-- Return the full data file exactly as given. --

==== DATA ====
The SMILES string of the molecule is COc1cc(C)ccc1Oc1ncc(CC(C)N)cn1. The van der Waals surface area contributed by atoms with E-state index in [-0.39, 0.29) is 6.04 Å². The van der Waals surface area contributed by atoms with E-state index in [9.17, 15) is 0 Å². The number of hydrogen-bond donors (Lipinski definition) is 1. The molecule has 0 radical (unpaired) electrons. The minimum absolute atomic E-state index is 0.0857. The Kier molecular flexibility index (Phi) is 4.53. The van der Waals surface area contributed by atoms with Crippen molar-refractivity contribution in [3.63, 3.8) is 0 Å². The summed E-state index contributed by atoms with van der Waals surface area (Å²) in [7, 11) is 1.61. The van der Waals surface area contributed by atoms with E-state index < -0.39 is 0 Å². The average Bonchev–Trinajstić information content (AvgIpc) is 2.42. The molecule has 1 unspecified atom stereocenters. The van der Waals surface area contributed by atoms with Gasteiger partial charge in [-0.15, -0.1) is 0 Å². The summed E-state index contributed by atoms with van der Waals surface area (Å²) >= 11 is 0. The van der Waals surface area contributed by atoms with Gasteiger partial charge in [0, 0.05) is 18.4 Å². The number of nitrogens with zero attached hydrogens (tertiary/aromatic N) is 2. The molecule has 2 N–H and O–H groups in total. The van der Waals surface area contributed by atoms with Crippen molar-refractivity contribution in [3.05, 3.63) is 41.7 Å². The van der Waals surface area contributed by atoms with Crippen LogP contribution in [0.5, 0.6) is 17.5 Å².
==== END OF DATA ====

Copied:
The SMILES string of the molecule is COc1cc(C)ccc1Oc1ncc(CC(C)N)cn1. The van der Waals surface area contributed by atoms with E-state index in [-0.39, 0.29) is 6.04 Å². The van der Waals surface area contributed by atoms with E-state index in [9.17, 15) is 0 Å². The number of hydrogen-bond donors (Lipinski definition) is 1. The molecule has 0 radical (unpaired) electrons. The minimum absolute atomic E-state index is 0.0857. The Kier molecular flexibility index (Phi) is 4.53. The van der Waals surface area contributed by atoms with Crippen molar-refractivity contribution in [3.63, 3.8) is 0 Å². The summed E-state index contributed by atoms with van der Waals surface area (Å²) in [7, 11) is 1.61. The van der Waals surface area contributed by atoms with E-state index < -0.39 is 0 Å². The average Bonchev–Trinajstić information content (AvgIpc) is 2.42. The molecule has 1 unspecified atom stereocenters. The van der Waals surface area contributed by atoms with Gasteiger partial charge in [-0.15, -0.1) is 0 Å². The summed E-state index contributed by atoms with van der Waals surface area (Å²) >= 11 is 0. The van der Waals surface area contributed by atoms with Gasteiger partial charge in [0, 0.05) is 18.4 Å². The number of nitrogens with zero attached hydrogens (tertiary/aromatic N) is 2. The molecule has 2 N–H and O–H groups in total. The van der Waals surface area contributed by atoms with Crippen molar-refractivity contribution in [3.05, 3.63) is 41.7 Å². The van der Waals surface area contributed by atoms with Crippen LogP contribution in [0.5, 0.6) is 17.5 Å².